Tool kit keeps mobile notebook PC users on the ball

Pros and cons:
+ Easy to use and not overly technical
+ 24-hour phone support
– Settings can be overwritten on shared notebook


Real-life requirements:
8M RAM and 10M free on hard drive





Sometimes the simplest things work best.


The utilities in Norton Mobile Essentials are surprisingly low-tech, but they throw out
a lifeline to frustrated notebook computer users.


Even veteran road warriors can run into thorny problems long after the help desk has
switched over to voice mail for the night.


Mobile Essentials cleverly divides road trips into three phases to streamline
preparation: before-you-leave utilities, a location controller for presetting parameters
and a post-arrival connection doctor.


On the theory that glitches are easier to iron out at the office than in a hotel room,
Mobile Essentials first tests the mobile hardware to make sure it’s up to the rigors
of travel.


The before-you-go program group accurately identified modem settings on notebooks in
the GCN Lab. It also tested the hard drives for errors and ran a virus scan.


International travelers will appreciate the database of power plugs and phone jacks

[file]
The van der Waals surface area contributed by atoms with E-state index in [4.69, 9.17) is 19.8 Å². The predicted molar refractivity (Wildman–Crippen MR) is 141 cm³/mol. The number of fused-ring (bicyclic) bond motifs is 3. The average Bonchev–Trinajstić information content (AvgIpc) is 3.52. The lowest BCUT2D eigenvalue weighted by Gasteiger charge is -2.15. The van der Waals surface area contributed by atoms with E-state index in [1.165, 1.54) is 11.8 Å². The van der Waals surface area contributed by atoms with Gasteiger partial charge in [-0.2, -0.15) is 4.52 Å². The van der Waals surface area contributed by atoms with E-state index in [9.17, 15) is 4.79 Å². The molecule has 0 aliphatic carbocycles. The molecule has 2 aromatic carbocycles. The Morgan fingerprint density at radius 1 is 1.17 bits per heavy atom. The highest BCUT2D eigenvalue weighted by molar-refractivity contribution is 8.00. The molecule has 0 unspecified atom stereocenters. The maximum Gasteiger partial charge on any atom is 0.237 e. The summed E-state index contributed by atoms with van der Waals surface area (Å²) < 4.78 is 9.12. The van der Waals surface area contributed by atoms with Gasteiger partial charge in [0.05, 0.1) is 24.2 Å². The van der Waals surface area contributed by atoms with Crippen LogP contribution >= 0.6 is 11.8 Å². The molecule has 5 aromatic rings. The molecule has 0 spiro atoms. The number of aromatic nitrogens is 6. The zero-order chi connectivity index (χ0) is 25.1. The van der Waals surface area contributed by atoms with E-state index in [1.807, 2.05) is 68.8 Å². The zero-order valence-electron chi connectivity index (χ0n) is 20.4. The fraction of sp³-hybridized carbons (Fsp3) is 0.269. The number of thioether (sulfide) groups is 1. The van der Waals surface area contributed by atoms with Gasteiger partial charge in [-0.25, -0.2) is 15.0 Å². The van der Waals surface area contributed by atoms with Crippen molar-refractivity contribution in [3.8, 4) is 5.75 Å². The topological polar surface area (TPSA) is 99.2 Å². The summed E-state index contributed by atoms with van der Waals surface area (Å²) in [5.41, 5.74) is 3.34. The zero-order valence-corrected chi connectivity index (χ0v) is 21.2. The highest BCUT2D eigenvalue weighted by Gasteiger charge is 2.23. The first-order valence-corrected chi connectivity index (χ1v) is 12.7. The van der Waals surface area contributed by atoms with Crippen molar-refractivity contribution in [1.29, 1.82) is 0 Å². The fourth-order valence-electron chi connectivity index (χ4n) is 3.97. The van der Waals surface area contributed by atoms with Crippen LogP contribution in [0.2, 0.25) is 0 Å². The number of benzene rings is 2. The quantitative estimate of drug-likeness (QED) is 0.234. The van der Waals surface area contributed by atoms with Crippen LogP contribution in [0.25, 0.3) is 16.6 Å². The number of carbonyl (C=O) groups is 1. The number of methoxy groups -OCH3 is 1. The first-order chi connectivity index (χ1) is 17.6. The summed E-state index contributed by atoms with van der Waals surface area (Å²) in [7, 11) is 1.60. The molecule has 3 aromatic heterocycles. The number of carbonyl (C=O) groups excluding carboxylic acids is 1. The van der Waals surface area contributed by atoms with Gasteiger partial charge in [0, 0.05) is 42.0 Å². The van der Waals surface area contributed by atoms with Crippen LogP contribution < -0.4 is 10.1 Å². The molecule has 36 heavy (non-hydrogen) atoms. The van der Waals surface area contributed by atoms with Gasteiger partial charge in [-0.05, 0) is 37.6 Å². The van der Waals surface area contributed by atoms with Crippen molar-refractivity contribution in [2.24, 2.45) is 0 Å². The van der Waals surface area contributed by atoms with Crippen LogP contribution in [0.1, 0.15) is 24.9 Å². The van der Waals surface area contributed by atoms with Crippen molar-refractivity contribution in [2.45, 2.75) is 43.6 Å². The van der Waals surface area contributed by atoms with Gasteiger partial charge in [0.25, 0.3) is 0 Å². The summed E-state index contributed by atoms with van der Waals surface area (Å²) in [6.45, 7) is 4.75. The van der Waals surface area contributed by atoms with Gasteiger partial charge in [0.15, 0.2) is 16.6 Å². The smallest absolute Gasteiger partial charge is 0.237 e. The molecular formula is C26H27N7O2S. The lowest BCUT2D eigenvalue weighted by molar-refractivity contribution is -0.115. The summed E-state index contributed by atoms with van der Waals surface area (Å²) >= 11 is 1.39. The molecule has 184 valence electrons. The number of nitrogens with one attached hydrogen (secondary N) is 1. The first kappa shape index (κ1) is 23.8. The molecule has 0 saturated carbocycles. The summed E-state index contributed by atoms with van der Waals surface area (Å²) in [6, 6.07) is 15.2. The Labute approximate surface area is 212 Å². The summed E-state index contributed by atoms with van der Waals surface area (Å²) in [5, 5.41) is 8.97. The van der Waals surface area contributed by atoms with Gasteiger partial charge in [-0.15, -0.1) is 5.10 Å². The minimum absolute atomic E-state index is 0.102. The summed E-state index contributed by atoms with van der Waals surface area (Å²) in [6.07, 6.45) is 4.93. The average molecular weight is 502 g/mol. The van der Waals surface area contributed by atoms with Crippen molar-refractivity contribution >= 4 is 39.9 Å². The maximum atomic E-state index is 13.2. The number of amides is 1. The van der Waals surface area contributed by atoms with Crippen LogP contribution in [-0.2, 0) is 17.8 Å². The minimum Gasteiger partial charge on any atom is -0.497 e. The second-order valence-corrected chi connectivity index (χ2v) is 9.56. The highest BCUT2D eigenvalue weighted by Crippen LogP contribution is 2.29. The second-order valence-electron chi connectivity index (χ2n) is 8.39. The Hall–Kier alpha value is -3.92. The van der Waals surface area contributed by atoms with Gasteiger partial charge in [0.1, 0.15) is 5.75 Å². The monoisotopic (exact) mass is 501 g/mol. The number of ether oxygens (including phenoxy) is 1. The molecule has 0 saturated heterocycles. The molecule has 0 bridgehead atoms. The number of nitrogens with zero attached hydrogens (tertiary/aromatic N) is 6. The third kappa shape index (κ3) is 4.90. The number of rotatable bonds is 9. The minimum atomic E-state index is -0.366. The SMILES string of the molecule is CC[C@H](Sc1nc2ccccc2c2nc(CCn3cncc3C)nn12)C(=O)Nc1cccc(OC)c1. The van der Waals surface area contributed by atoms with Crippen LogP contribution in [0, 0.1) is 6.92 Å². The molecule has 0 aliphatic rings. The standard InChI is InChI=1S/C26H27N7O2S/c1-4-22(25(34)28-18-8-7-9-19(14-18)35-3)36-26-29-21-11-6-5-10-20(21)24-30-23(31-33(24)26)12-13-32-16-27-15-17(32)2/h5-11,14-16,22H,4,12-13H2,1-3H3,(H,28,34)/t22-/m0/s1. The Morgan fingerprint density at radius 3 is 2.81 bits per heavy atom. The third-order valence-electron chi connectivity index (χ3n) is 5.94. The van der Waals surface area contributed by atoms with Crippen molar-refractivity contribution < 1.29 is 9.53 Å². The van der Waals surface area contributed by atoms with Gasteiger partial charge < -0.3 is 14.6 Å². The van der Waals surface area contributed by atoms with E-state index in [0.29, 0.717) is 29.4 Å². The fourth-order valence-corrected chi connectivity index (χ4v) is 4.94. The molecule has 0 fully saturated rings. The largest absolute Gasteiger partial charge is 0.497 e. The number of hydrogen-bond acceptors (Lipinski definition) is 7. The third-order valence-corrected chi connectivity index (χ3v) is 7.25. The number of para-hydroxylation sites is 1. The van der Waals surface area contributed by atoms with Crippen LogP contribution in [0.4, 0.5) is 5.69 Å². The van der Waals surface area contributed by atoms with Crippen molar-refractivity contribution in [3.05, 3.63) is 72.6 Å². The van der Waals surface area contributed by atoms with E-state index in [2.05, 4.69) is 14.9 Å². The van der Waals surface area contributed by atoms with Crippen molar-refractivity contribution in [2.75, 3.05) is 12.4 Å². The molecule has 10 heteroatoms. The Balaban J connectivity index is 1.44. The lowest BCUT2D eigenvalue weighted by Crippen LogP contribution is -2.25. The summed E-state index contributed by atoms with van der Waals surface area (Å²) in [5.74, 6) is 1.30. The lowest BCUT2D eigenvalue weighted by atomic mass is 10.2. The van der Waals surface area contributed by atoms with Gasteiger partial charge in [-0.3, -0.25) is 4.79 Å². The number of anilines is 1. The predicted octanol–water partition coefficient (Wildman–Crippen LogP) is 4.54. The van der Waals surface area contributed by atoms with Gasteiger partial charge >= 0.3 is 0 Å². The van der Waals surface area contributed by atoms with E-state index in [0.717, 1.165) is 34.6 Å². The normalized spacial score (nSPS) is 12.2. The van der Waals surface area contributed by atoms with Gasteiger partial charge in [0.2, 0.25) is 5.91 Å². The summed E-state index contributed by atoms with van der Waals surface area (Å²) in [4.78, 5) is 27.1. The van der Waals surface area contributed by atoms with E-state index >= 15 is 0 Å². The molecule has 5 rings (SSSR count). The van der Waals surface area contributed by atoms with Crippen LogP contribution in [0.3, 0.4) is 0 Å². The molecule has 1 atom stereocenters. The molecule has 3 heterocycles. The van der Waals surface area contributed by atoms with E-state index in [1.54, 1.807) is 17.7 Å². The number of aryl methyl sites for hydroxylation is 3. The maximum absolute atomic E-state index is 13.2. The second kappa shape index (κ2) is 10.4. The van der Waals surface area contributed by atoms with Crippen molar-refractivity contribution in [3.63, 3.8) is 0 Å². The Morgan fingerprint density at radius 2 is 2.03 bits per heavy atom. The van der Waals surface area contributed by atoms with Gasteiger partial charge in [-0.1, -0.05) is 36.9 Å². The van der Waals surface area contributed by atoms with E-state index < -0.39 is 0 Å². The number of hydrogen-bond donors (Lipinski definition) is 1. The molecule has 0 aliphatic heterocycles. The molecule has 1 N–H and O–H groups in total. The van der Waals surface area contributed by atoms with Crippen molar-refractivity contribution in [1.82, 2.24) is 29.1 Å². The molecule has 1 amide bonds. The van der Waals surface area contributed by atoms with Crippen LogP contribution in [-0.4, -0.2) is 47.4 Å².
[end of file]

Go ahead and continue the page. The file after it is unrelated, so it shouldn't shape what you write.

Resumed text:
used around the world.


If you’re traveling to Uzbekistan, it won’t let you forget a 220-volt
converter and a Russian telephone duplex plug. It even points to a Web site where you can
order needed gear.


The lowest feature on the technology scale, but arguably the most useful, is a
generic-but-customizable checklist of commonly needed items. It reminds you to take items
such as a power cable and business cards.


A second set of programs under the location controller menu lets you specify time zones
and other location information before you leave. When you log on at your destination,
Mobile Essentials automatically updates the Microsoft Windows 95 system clock.


You can set up parameters for dial back to the office and even enter your calling card
number so you won’t have to remember it. The program is password-protected to keep
the information secure.


But even if you take all the precautionary steps, problems can still crop up on the
road. That’s where the connection doctor comes in. It checks all potential
troublemakers, starting with the computer itself, then the modem.


It even test-dials the preset number of your home office. It could determine if there
was too much line noise, the home server was down or the system had resource conflicts.


And if the connection doctor can’t fix the problem, Symantec Corp. offers
something almost unheard-of in the software business: 24-hour technical support.


Through an agreement with Digital Equipment Corp., each copy of Mobile Essentials comes
with a tech support card, a toll-free number and a secret code that entitles the user to
30 minutes of support.


Symantec officials said they put a lot of road research into Mobile Essentials. That
research already has paid off for me. The program recently prompted me to check my train
tickets, which were not where I thought I’d put them.  

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